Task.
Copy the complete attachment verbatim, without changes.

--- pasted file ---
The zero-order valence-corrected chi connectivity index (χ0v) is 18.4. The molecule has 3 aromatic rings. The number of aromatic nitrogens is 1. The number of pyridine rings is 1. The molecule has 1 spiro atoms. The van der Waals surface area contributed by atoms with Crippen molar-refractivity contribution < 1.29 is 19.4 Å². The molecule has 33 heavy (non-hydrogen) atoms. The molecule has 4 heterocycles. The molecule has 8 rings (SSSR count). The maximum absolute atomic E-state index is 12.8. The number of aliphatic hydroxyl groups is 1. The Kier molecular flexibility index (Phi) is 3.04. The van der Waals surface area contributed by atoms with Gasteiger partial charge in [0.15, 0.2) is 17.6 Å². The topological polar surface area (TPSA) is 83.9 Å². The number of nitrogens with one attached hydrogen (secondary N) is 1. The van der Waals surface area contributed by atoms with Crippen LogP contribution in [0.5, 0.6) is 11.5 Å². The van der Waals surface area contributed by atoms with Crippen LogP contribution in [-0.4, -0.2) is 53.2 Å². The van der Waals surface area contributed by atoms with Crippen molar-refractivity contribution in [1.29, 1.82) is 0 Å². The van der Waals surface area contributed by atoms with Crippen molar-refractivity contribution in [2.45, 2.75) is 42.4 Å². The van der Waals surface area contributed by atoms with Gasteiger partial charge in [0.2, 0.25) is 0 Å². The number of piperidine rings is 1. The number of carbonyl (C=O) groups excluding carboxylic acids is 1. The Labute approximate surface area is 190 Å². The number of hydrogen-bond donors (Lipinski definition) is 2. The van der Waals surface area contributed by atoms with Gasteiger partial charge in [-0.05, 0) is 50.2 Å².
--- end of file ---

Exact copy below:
The zero-order valence-corrected chi connectivity index (χ0v) is 18.4. The molecule has 3 aromatic rings. The number of aromatic nitrogens is 1. The number of pyridine rings is 1. The molecule has 1 spiro atoms. The van der Waals surface area contributed by atoms with Crippen molar-refractivity contribution < 1.29 is 19.4 Å². The molecule has 33 heavy (non-hydrogen) atoms. The molecule has 4 heterocycles. The molecule has 8 rings (SSSR count). The maximum absolute atomic E-state index is 12.8. The number of aliphatic hydroxyl groups is 1. The Kier molecular flexibility index (Phi) is 3.04. The van der Waals surface area contributed by atoms with Gasteiger partial charge in [0.15, 0.2) is 17.6 Å². The topological polar surface area (TPSA) is 83.9 Å². The number of nitrogens with one attached hydrogen (secondary N) is 1. The van der Waals surface area contributed by atoms with Crippen LogP contribution in [0.5, 0.6) is 11.5 Å². The van der Waals surface area contributed by atoms with Crippen LogP contribution in [-0.4, -0.2) is 53.2 Å². The van der Waals surface area contributed by atoms with Crippen molar-refractivity contribution in [1.29, 1.82) is 0 Å². The van der Waals surface area contributed by atoms with Crippen molar-refractivity contribution in [2.45, 2.75) is 42.4 Å². The van der Waals surface area contributed by atoms with Gasteiger partial charge in [0.2, 0.25) is 0 Å². The number of piperidine rings is 1. The number of carbonyl (C=O) groups excluding carboxylic acids is 1. The Labute approximate surface area is 190 Å². The number of hydrogen-bond donors (Lipinski definition) is 2. The van der Waals surface area contributed by atoms with Gasteiger partial charge in [-0.05, 0) is 50.2 Å².